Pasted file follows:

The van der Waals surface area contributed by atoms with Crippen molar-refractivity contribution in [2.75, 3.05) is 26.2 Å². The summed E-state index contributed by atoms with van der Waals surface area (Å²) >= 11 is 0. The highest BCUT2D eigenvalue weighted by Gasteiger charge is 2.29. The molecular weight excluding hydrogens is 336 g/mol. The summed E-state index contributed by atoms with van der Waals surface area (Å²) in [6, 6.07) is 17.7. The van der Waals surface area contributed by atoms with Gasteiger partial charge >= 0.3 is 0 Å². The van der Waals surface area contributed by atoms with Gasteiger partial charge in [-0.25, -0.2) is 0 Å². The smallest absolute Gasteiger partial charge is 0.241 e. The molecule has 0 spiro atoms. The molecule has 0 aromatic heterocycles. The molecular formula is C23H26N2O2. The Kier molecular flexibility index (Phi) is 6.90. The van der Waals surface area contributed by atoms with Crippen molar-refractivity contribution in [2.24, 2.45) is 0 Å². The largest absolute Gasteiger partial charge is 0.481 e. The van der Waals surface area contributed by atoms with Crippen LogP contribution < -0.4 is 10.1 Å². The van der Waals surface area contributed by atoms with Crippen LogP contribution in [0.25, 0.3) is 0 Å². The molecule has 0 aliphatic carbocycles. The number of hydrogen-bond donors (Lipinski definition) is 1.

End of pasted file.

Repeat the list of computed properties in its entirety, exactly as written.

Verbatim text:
The van der Waals surface area contributed by atoms with Crippen molar-refractivity contribution in [2.75, 3.05) is 26.2 Å². The summed E-state index contributed by atoms with van der Waals surface area (Å²) >= 11 is 0. The highest BCUT2D eigenvalue weighted by Gasteiger charge is 2.29. The molecular weight excluding hydrogens is 336 g/mol. The summed E-state index contributed by atoms with van der Waals surface area (Å²) in [6, 6.07) is 17.7. The van der Waals surface area contributed by atoms with Gasteiger partial charge >= 0.3 is 0 Å². The van der Waals surface area contributed by atoms with Gasteiger partial charge in [-0.25, -0.2) is 0 Å². The smallest absolute Gasteiger partial charge is 0.241 e. The molecule has 0 spiro atoms. The molecule has 0 aromatic heterocycles. The molecular formula is C23H26N2O2. The Kier molecular flexibility index (Phi) is 6.90. The van der Waals surface area contributed by atoms with Crippen molar-refractivity contribution in [2.24, 2.45) is 0 Å². The largest absolute Gasteiger partial charge is 0.481 e. The van der Waals surface area contributed by atoms with Crippen LogP contribution < -0.4 is 10.1 Å². The van der Waals surface area contributed by atoms with Crippen LogP contribution in [0.25, 0.3) is 0 Å². The molecule has 0 aliphatic carbocycles. The number of hydrogen-bond donors (Lipinski definition) is 1.